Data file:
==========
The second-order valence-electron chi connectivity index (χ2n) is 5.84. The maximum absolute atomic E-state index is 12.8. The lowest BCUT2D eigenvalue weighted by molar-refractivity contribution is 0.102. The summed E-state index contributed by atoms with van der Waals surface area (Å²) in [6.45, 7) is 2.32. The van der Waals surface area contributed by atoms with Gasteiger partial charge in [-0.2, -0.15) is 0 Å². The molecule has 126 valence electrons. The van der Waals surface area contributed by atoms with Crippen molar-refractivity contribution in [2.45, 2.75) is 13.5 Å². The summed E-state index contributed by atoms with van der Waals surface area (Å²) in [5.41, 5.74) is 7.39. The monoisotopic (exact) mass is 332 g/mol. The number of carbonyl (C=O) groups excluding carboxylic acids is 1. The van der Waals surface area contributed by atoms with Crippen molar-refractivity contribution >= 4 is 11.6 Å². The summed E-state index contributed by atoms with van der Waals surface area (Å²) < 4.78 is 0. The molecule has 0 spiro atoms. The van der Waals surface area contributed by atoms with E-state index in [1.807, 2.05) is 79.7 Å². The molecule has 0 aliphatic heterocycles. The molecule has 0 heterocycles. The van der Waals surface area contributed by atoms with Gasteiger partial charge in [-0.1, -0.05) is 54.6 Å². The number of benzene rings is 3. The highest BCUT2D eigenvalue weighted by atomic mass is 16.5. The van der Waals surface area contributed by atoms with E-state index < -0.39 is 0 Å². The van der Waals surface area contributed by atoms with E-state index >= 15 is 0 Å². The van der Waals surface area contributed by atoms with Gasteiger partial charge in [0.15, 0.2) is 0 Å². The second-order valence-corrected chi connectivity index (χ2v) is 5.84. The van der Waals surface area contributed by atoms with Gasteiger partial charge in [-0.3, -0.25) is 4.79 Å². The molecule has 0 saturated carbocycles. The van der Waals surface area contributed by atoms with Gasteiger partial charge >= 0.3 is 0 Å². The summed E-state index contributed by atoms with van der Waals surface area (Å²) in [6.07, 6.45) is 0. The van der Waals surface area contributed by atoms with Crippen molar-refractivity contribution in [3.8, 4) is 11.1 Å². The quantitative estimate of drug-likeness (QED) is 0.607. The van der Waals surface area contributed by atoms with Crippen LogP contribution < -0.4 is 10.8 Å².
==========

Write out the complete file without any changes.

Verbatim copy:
The second-order valence-electron chi connectivity index (χ2n) is 5.84. The maximum absolute atomic E-state index is 12.8. The lowest BCUT2D eigenvalue weighted by molar-refractivity contribution is 0.102. The summed E-state index contributed by atoms with van der Waals surface area (Å²) in [6.45, 7) is 2.32. The van der Waals surface area contributed by atoms with Gasteiger partial charge in [-0.2, -0.15) is 0 Å². The molecule has 126 valence electrons. The van der Waals surface area contributed by atoms with Crippen molar-refractivity contribution in [2.45, 2.75) is 13.5 Å². The summed E-state index contributed by atoms with van der Waals surface area (Å²) in [5.41, 5.74) is 7.39. The monoisotopic (exact) mass is 332 g/mol. The number of carbonyl (C=O) groups excluding carboxylic acids is 1. The van der Waals surface area contributed by atoms with Crippen molar-refractivity contribution >= 4 is 11.6 Å². The summed E-state index contributed by atoms with van der Waals surface area (Å²) < 4.78 is 0. The molecule has 0 spiro atoms. The van der Waals surface area contributed by atoms with E-state index in [1.807, 2.05) is 79.7 Å². The molecule has 0 aliphatic heterocycles. The molecule has 0 heterocycles. The van der Waals surface area contributed by atoms with Gasteiger partial charge in [-0.1, -0.05) is 54.6 Å². The number of benzene rings is 3. The highest BCUT2D eigenvalue weighted by atomic mass is 16.5. The van der Waals surface area contributed by atoms with E-state index < -0.39 is 0 Å². The van der Waals surface area contributed by atoms with E-state index >= 15 is 0 Å². The van der Waals surface area contributed by atoms with Gasteiger partial charge in [0.15, 0.2) is 0 Å². The second-order valence-corrected chi connectivity index (χ2v) is 5.84. The van der Waals surface area contributed by atoms with Gasteiger partial charge in [-0.3, -0.25) is 4.79 Å². The molecule has 0 saturated carbocycles. The van der Waals surface area contributed by atoms with Gasteiger partial charge >= 0.3 is 0 Å². The summed E-state index contributed by atoms with van der Waals surface area (Å²) in [6.07, 6.45) is 0. The van der Waals surface area contributed by atoms with Crippen molar-refractivity contribution in [3.8, 4) is 11.1 Å². The quantitative estimate of drug-likeness (QED) is 0.607. The van der Waals surface area contributed by atoms with Crippen LogP contribution < -0.4 is 10.8 Å².